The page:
Yes, love. I’ve been confused about the word ever since I had to give valentines to all the girls (and guys!) in my fifth-grade class. All the girls, not just awesome Beverly O.
We love chocolate. We love our girlfriends and boyfriends. We love football, our children, our country, our spouses, pets, parents. While there’s an obvious issue with inanimate objects, even love of people is dichotomous. Do we love our neighbor? Should we love the sinner? Do we love all mankind? Even kids try to explain it: “I love my brother, but I don’t love love him.” Or “I don’t love him that way.”
Roget’s Thesaurus (yes, I still use it) has 27 synonyms for the noun “love,” divided loosely into two groups: fondness and passion. And 21 synonyms for the verb, similarly grouped.
Just who is this St. Valentine, anyway? A little research here: Apparently he was a third-century Christian who was martyred for marrying couples in defiance of the emperor. He thus became the champion of loving couples, and his feast date of Feb. 14 was later selected because it had been celebrated in pre-Christian Rome to honor Juno, goddess of women and marriage.
It was no coincidence that February was already being celebrated as the beginning of the spring mating season in many cultures. Our current holiday was apparently popularized by Geoffrey Chaucer who, in literature, linked middle-ages “courtly love” with St. Valentine’s feast day.
Ah, courtly love. Here we get to the heart of the problem. In art, literature, music, and yes, even poetry, we have never been able of separate the Aphrodite from the Eros, the “pure” from the sexual, the love from the lust. Courtly love was supposed to be of the “pure” type, true and lasting and devoted. But I suspect that the primary goal of the troubadour, the Arthurian knights, and even many besotted teenage poets, was still seduction.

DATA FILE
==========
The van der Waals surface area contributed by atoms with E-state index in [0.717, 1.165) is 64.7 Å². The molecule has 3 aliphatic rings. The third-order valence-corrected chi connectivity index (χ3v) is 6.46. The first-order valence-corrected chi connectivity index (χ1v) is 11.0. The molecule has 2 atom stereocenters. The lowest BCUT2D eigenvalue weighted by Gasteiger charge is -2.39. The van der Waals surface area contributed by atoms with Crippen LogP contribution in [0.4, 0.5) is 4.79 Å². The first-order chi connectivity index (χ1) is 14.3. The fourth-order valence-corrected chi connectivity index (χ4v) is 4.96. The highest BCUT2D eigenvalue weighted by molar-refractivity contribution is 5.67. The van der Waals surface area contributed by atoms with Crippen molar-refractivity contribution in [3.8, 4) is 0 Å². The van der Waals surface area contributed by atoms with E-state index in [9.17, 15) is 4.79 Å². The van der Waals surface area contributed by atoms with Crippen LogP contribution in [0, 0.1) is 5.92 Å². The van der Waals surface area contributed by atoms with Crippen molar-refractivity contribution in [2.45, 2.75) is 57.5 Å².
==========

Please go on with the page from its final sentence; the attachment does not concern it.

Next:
We’ve heard about these goddesses, the Greek Aphrodite and the Roman Venus. (Actually, almost all cultures have similar deities, like the Celtic Cliodhna, the Aztec Xochiquetzal.) These are goddesses of love and beauty, the “purer” love, full emotional attachment and supposedly lifelong dedication. But then there are those little imps the Greek Eros and the Roman Cupid, representing the other side of love, the lust side. So obviously that little chubby guy with his bow and arrow on my fifth-grade valentines was quite inappropriate … except maybe for Beverly O.
Poets are supposed to understand it, but I’ve tried for 60 years to write a love poem (long after Beverly O.) and am convinced it can’t be done, even by the Brownings. It’s always more than that. The only good love poem is the one that has not yet been written.
So on this Valentine’s Day, let’s not fret about getting the right card; we might get mixed up in trying to express the inexpressible, and maybe even be misunderstood. As a not-at-all-famous poet once wrote, “May the words left unspoken be heard best of all.”
David Shumway is a regular contributor.